Center hikes ethanol prices

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The Cabinet Committee on Economic Affairs has approved the revised the price of ethanol to be procured for blending with petrol under the Ethanol Blending Programme.


  • The price of ethanol derived from B heavy molasses (100 per cent sugarcane juice) has been hiked from ₹47.49 a litre to ₹52.43.
  • The price of ethanol from C heavy molasses (partially sugarcane juice) has been marginally lowered from ₹43.70 a litre to ₹43.46.
  • The revised price is applicable for the forthcoming sugar season 2018-19 during the ethanol supply year from December 1, 2018 to November 30, 2019.
  • Surplus of sugar production leads to the depressing prices. Consequently, sugarcane farmers’ dues have increased due to lower capability of sugar industry to pay the farmers. As the exmill price of sugar has increased from the earlier estimated price, there is a need to revise price of B heavy molasses and 100 per cent sugarcane juice for production of ethanol.
  • According to the Ministry directive, ethanol produced from sugar mills that produce only ethanol will be prioritised first, followed by ethanol from B heavy molasses or partial sugarcane juice, and then C heavy molasses, and then ethanol produced from damaged food grains or other sources.

Ethanol blending programme:

  • Ethanol blending is the practice of blending petrol with ethanol. Many countries, including India, have adopted ethanol blending in petrol in order to reduce vehicle exhaust emissions and also to reduce the import burden on account of crude petroleum from which petrol is produced.
  • It is estimated that a 5% blending (105 crore litres) can result in replacement of around 1.8 million Barrels of crude oil .
  • The renewable ethanol content, which is a by-product of the sugar industry, is expected to result in a net reduction in the emission of carbon dioxide, carbon monoxide (CO) and hydrocarbons (HC).
  • Ethanol itself burns cleaner and burns more completely than petrol it is blended into. In India, ethanol is mainly derived by sugarcane molasses, which is a by-product in the conversion of sugar cane juice to sugar.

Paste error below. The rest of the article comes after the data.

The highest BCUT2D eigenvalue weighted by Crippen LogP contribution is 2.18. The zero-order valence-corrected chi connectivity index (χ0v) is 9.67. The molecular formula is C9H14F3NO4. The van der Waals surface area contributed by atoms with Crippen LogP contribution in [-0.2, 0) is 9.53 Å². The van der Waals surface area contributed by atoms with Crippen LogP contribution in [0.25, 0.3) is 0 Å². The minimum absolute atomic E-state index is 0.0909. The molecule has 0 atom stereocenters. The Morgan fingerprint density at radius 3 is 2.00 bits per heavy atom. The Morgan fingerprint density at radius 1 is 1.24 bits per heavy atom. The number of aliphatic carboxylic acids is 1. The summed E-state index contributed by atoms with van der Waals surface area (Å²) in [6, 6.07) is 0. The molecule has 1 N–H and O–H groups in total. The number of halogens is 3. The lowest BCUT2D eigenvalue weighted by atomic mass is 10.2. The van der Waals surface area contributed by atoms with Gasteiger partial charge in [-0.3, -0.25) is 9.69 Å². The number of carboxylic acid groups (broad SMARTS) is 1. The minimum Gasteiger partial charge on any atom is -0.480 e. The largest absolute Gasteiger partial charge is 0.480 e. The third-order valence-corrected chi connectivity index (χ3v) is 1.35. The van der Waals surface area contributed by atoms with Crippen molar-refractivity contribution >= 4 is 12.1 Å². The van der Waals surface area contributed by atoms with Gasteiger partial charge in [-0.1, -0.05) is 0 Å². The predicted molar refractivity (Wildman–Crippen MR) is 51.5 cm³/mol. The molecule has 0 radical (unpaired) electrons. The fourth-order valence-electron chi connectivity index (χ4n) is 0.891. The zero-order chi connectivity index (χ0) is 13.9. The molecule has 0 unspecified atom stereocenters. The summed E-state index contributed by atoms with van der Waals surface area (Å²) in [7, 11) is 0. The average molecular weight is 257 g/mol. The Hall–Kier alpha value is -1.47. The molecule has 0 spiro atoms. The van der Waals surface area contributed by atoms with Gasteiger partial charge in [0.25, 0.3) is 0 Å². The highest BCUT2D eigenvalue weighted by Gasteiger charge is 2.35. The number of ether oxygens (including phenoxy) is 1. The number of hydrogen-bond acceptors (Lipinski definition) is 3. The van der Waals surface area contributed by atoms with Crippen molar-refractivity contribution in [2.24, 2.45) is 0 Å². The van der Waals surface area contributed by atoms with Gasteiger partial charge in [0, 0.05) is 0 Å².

• The practice of blending ethanol started in India in 2001. Government of India mandated blending of 5% ethanol with petrol in 9 States and 4 Union Territories in the year 2003 and subsequently mandated 5% blending of ethanol with petrol on an all-India basis in November 2006 (in 20 States and 8 Union Territories except a few North East states and Jammu & Kashmir). This was also an attempt to reduce the Under-recovery of Public Sector Oil Marketing Companies (OMCs).
  • Ethanol blending first found mention in the Auto fuel policy of 2003. It suggested developing technologies for producing ethanol/ bio fuels from renewable energy sources and introducing vehicles to utilise these bio fuels.
  • Later, as per National Policy on Bio-fuels, announced in December 2009, oil companies were required to sell petrol blended with at least 5% of ethanol. It proposed that the blending level be increased to 20% by 2017. • Further, ethanol produced from other non-food feedstocks besides molasses, like cellulosic and ligno cellulosic materials including petrochemical route, has also been allowed to be procured subject to meeting the relevant Bureau of Indian Standards (BIS) specifications.
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